Current legislative leadership has made these savings possible as a result of continued spending restraint. This restraint has not meant cuts to essential programs as some claim. For example, a progressive advocacy group recently claimed that public health funding was cut by 28% because of tax reforms. This claim combines bad math, bad history, and a bad understanding of state government. Budgeted expenditures for the Division of Public Health in the Department of Health and Human Services dropped 17%, from $189.0 million to $156.6 million between FY 2008-09 and FY 2010-11, both periods when Democrats remained in control of the General Assembly and well before any tax cuts. This spending covers programs for food assistance, sickle cell anemia, and HIV/AIDS with programs related to the coronavirus outbreak. The budget bill for FY 2018-19 appropriated $156.7 million.

Looking closely at the segment of public health spending for pandemics (i.e., public health preparedness and response, capacity building, the chief medical examiner, state health lab, and communicable disease surveillance), appropriations have grown from $24.9 million in FY 2014-15, the first full year of tax reform, to $34.6 million between in the current 2019-20 fiscal year, according to the OSBM’s Open Budget website. Federal funds have increased from $35.8 million to $59.1 million, bringing total expenditures that could help with coronavirus to $93.7 million, a 54% increase from the $60.7 million spent five years ago. Higher spending is not necessarily better spending, but these increases belie the claim that the General Assembly has prioritized tax cuts over public health.

At the federal level, Trust for America’s Health shows that federal spending on the Centers for Disease Control and Prevention (CDC) has been largely consistent since 2013. Funding for state and local preparedness and response has been stable since 2011. Again, the level of spending is not indicative of wise use, but the CDC has not been gutted by the Trump administration. Its fumbled response was not likely due to a lack of funding, again despite claims to the contrary.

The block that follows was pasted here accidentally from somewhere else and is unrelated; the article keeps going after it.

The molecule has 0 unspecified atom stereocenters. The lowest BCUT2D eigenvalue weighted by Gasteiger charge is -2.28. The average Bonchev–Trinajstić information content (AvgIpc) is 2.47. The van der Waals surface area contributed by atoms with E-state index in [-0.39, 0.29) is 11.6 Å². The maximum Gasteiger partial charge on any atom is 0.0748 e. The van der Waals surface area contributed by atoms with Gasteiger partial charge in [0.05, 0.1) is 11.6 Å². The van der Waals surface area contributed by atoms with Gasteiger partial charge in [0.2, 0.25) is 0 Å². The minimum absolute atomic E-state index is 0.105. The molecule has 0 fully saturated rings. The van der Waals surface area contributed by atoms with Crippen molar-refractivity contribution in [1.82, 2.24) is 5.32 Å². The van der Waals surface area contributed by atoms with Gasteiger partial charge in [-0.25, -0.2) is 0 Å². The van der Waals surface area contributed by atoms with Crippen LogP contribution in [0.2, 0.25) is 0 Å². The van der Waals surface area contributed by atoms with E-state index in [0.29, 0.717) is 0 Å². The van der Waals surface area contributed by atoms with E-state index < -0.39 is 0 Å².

What Could the State Do?

Legislators need to protect themselves from appropriating more money than can be effectively used in the short-term and prepare for the longer-term impacts on the economy and the state budget. That is why using half of the unreserved money to bolster the Savings Reserve is so critical.  Despite such a large transfer, the state would have $1 billion on-hand to help contain the spread of infection and assist with recovery efforts.

The federal government has already committed billions of dollars to public health efforts, small business loans, and an expanded safety net. Billions more will likely follow. Private individuals, companies, and charities are also stepping up with assistance for their neighbors, employees, and customers. We will consider ways the state can provide financial assistance without subverting what civil society has already begun. For now, the most important step is to safeguard unreserved funds so people do not face higher taxes on top of everything else they will face.

Deregulation of the health care sector will provide more resources to limit the virus’ spread and treat those who become infected. To the extent North Carolina must dedicate resources to enforce such regulations, dismantling them can also free up money for direct assistance or other priorities.